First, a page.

Sixty-four university teams from 27 different countries are competing in the computer programming finals in Honolulu, Hawaii (3/22-24). The test, which is sponsored by the U.S. computer giant IBM, is a battle of logic, strategy, and mental endurance.
IBM created the contest five years ago to generate interest in computer programming among young people.
And, IBM executive Gabriel Silverman says, the strategy has worked. This year alone about 100,000 students around the world participated in the local and regional preliminary contests that lead up to the finals.
In this Olympics of the mind, he says, each three person team will be given a computer, nine software programming problems and five hours to come up with the right answers. "It's a challenge in terms of the teamwork that is required to analyze the problems. You have three students," he says. "One of them is working on one of the problems, the other is already coding, and the third one may be running an example on the machine."
Teamwork is critical to winning the competition, Mr. Silverman says, because teamwork is critical to computer programming in general. "In an industrial setting you are not doing that by yourself," he says. "You have team members developing other parts of the product. You certainly have to collaborate with the team that's going to test your code and integrate it into a larger product."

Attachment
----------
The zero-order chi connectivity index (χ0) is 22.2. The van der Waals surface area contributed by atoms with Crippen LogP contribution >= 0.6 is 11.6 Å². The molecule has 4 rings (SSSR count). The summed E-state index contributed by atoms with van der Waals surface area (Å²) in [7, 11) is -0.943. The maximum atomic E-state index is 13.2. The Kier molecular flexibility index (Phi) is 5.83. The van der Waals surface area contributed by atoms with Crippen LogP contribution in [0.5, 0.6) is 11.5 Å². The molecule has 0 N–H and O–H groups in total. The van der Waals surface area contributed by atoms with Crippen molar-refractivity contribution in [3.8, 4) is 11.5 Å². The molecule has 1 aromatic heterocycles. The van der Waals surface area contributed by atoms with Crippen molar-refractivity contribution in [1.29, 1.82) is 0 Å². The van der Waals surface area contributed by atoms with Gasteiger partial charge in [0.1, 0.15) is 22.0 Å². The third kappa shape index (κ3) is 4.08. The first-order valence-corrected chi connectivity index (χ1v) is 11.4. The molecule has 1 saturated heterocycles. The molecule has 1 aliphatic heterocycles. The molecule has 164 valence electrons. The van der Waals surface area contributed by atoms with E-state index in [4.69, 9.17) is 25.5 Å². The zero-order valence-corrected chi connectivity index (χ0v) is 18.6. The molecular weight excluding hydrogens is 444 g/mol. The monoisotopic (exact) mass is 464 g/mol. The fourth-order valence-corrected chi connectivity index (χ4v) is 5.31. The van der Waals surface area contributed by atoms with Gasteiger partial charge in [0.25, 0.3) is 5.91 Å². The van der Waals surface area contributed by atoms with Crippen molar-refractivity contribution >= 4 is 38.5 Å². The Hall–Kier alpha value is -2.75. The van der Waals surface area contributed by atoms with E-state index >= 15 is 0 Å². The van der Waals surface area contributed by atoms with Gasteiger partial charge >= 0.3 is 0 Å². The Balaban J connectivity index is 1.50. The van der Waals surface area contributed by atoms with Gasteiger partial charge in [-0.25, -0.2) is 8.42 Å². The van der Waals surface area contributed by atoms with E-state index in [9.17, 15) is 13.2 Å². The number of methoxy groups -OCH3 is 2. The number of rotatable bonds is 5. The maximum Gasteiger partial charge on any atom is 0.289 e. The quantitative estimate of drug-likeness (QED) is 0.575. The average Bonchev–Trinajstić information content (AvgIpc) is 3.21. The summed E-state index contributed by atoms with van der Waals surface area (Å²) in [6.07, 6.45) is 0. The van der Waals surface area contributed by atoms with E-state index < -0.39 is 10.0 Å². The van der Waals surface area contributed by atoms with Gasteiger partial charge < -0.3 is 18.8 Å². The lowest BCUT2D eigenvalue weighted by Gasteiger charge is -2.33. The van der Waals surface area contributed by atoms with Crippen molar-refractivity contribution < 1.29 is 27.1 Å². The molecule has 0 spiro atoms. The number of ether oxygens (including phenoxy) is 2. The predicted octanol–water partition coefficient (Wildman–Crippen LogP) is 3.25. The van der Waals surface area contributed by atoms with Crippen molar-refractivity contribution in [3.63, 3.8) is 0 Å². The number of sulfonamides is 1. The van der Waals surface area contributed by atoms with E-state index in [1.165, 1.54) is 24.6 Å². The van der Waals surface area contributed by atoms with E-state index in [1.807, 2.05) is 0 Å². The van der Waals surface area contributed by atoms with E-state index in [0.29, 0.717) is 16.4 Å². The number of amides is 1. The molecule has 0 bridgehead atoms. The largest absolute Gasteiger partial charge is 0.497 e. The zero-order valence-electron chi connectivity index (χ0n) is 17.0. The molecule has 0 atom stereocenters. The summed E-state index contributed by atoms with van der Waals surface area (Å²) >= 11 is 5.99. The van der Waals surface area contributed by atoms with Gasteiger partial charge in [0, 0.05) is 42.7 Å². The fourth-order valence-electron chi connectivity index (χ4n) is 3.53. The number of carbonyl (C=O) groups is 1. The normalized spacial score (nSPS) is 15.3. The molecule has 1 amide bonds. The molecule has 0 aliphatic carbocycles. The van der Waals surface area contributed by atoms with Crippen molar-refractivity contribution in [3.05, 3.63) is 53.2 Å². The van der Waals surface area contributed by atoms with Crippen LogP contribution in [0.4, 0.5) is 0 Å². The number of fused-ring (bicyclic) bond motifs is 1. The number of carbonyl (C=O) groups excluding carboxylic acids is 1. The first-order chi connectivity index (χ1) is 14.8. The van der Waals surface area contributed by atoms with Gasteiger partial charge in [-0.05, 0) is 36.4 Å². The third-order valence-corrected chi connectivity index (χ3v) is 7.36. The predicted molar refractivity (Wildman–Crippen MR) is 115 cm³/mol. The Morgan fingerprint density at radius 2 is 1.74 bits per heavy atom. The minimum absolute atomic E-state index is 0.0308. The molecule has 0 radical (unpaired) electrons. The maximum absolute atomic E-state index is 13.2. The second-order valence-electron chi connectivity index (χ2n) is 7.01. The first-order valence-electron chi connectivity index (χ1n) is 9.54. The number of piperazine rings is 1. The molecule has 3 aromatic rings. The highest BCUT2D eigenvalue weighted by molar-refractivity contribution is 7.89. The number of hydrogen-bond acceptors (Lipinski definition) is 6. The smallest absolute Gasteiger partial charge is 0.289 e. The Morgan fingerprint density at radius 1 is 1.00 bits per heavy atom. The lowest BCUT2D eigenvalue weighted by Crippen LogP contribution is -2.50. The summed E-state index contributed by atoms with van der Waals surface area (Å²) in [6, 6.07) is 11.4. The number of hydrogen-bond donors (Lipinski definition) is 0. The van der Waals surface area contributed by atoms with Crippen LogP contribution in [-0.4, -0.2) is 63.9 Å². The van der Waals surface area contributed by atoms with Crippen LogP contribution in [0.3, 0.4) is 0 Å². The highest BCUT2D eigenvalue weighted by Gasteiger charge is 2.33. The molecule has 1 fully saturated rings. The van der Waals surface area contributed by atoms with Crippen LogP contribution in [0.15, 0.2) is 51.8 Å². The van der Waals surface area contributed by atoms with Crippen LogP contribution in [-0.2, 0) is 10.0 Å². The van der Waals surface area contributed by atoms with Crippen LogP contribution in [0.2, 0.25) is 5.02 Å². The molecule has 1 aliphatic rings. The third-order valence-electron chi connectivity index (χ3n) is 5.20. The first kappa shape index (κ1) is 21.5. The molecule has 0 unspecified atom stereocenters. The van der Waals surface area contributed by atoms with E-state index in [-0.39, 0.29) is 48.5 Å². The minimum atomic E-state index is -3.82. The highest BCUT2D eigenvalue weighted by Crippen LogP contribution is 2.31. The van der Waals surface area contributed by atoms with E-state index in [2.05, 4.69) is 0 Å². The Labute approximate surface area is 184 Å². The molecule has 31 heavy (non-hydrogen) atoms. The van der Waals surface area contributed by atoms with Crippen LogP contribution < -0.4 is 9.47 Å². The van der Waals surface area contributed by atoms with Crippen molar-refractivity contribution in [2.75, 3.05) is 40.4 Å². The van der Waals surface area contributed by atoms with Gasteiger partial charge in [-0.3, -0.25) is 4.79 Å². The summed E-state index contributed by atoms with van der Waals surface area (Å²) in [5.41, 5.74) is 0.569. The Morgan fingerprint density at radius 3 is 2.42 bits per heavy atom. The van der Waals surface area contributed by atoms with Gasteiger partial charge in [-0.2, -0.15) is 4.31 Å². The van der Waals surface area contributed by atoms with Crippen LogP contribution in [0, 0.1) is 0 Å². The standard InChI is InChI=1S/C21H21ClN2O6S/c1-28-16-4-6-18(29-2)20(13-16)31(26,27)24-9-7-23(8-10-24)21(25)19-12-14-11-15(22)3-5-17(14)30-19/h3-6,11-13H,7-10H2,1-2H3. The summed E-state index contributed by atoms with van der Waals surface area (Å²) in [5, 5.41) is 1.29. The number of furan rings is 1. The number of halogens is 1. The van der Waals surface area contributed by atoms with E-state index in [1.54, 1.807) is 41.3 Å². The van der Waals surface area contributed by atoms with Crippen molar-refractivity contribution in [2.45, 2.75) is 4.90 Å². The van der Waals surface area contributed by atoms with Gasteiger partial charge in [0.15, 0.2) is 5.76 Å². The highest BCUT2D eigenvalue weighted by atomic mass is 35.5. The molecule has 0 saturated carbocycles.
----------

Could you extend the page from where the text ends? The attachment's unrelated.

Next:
The reigning champions for the last two years Russian students from St. Petersburg are back again this year, seeking their third title.
But University of Texas team member Andrew Hudson says he feels calm, collected, and hopeful about seizing the crown. "If you win, it really sets you apart from other students," he says. "You are like, the top of the top. For myself, I don't feel that much pressure because it is just another computer deal. They give you a problem and you solve it."
Andrew's team coach, Doug Van Wearen, equates the finals to an athletic competition. "I've had them practicing quite a bit. Every two weeks we run a complete practice event," he says. "It really is analogous to an athletic competition. They do have to prepare to get to this level. It is preparation, skill, and then the raw intelligence comes in and helps quite a lot."
The winning team gets scholarship money, hardware and software products, and a priceless amount of prestige.